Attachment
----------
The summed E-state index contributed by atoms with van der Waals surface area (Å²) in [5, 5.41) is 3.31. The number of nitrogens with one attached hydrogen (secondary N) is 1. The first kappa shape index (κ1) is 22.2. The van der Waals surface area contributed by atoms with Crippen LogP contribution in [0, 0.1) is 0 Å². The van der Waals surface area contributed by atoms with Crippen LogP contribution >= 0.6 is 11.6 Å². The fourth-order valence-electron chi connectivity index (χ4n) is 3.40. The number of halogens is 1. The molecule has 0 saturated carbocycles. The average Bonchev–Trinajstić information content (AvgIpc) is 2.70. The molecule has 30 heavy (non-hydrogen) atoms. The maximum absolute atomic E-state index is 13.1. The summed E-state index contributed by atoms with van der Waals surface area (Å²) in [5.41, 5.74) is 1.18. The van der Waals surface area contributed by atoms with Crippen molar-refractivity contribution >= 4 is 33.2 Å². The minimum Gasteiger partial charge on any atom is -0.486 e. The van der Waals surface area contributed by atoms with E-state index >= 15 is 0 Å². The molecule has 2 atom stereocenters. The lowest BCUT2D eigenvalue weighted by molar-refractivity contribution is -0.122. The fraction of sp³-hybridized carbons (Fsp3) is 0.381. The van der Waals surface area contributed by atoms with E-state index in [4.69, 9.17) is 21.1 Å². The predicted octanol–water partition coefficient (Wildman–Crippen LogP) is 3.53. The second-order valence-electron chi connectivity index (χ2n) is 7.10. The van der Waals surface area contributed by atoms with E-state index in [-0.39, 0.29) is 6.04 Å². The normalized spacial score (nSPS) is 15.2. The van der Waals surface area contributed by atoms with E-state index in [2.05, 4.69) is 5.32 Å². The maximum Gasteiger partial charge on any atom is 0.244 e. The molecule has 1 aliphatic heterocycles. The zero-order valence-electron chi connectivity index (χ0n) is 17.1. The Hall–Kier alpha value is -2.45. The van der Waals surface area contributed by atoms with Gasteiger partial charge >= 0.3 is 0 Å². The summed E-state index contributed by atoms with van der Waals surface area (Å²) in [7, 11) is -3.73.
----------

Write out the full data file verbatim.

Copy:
The summed E-state index contributed by atoms with van der Waals surface area (Å²) in [5, 5.41) is 3.31. The number of nitrogens with one attached hydrogen (secondary N) is 1. The first kappa shape index (κ1) is 22.2. The van der Waals surface area contributed by atoms with Crippen LogP contribution in [0, 0.1) is 0 Å². The van der Waals surface area contributed by atoms with Crippen LogP contribution >= 0.6 is 11.6 Å². The fourth-order valence-electron chi connectivity index (χ4n) is 3.40. The number of halogens is 1. The molecule has 0 saturated carbocycles. The average Bonchev–Trinajstić information content (AvgIpc) is 2.70. The molecule has 30 heavy (non-hydrogen) atoms. The maximum absolute atomic E-state index is 13.1. The summed E-state index contributed by atoms with van der Waals surface area (Å²) in [5.41, 5.74) is 1.18. The van der Waals surface area contributed by atoms with Crippen molar-refractivity contribution >= 4 is 33.2 Å². The minimum Gasteiger partial charge on any atom is -0.486 e. The van der Waals surface area contributed by atoms with E-state index >= 15 is 0 Å². The molecule has 2 atom stereocenters. The lowest BCUT2D eigenvalue weighted by molar-refractivity contribution is -0.122. The fraction of sp³-hybridized carbons (Fsp3) is 0.381. The van der Waals surface area contributed by atoms with E-state index in [4.69, 9.17) is 21.1 Å². The predicted octanol–water partition coefficient (Wildman–Crippen LogP) is 3.53. The second-order valence-electron chi connectivity index (χ2n) is 7.10. The van der Waals surface area contributed by atoms with E-state index in [-0.39, 0.29) is 6.04 Å². The normalized spacial score (nSPS) is 15.2. The van der Waals surface area contributed by atoms with E-state index in [2.05, 4.69) is 5.32 Å². The maximum Gasteiger partial charge on any atom is 0.244 e. The molecule has 1 aliphatic heterocycles. The zero-order valence-electron chi connectivity index (χ0n) is 17.1. The Hall–Kier alpha value is -2.45. The van der Waals surface area contributed by atoms with Gasteiger partial charge >= 0.3 is 0 Å². The summed E-state index contributed by atoms with van der Waals surface area (Å²) in [7, 11) is -3.73.